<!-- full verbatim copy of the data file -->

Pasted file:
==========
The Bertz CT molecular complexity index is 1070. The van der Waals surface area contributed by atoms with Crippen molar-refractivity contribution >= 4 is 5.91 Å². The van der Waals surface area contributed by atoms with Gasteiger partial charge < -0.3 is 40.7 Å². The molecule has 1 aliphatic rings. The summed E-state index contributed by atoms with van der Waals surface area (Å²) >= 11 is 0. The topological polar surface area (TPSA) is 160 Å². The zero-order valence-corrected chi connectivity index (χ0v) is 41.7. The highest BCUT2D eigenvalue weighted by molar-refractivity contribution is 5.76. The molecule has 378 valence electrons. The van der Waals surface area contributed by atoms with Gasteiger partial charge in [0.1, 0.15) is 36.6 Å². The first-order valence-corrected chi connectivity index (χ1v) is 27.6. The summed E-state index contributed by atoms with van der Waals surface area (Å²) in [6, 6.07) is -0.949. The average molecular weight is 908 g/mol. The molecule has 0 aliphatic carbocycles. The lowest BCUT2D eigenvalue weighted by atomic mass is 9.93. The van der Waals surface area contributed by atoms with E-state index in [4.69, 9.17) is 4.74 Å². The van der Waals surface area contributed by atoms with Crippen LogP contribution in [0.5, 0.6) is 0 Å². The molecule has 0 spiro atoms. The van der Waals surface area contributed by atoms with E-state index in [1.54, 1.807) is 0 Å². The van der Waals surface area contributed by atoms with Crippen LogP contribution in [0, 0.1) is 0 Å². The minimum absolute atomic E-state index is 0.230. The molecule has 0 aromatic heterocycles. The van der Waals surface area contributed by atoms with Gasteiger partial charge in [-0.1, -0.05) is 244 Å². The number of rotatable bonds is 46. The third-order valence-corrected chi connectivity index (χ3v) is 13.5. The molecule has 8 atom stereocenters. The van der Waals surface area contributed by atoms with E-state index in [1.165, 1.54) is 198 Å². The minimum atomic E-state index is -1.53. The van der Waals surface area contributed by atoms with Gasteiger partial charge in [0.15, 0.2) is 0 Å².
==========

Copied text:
The Bertz CT molecular complexity index is 1070. The van der Waals surface area contributed by atoms with Crippen molar-refractivity contribution >= 4 is 5.91 Å². The van der Waals surface area contributed by atoms with Gasteiger partial charge < -0.3 is 40.7 Å². The molecule has 1 aliphatic rings. The summed E-state index contributed by atoms with van der Waals surface area (Å²) >= 11 is 0. The topological polar surface area (TPSA) is 160 Å². The zero-order valence-corrected chi connectivity index (χ0v) is 41.7. The highest BCUT2D eigenvalue weighted by molar-refractivity contribution is 5.76. The molecule has 378 valence electrons. The van der Waals surface area contributed by atoms with Gasteiger partial charge in [0.1, 0.15) is 36.6 Å². The first-order valence-corrected chi connectivity index (χ1v) is 27.6. The summed E-state index contributed by atoms with van der Waals surface area (Å²) in [6, 6.07) is -0.949. The average molecular weight is 908 g/mol. The molecule has 0 aliphatic carbocycles. The lowest BCUT2D eigenvalue weighted by atomic mass is 9.93. The van der Waals surface area contributed by atoms with E-state index in [4.69, 9.17) is 4.74 Å². The van der Waals surface area contributed by atoms with Crippen LogP contribution in [0.5, 0.6) is 0 Å². The molecule has 0 spiro atoms. The van der Waals surface area contributed by atoms with E-state index in [1.54, 1.807) is 0 Å². The van der Waals surface area contributed by atoms with Crippen LogP contribution in [0, 0.1) is 0 Å². The minimum absolute atomic E-state index is 0.230. The molecule has 0 aromatic heterocycles. The van der Waals surface area contributed by atoms with Gasteiger partial charge in [-0.1, -0.05) is 244 Å². The number of rotatable bonds is 46. The third-order valence-corrected chi connectivity index (χ3v) is 13.5. The molecule has 8 atom stereocenters. The van der Waals surface area contributed by atoms with E-state index in [1.165, 1.54) is 198 Å². The minimum atomic E-state index is -1.53. The van der Waals surface area contributed by atoms with Gasteiger partial charge in [0.15, 0.2) is 0 Å².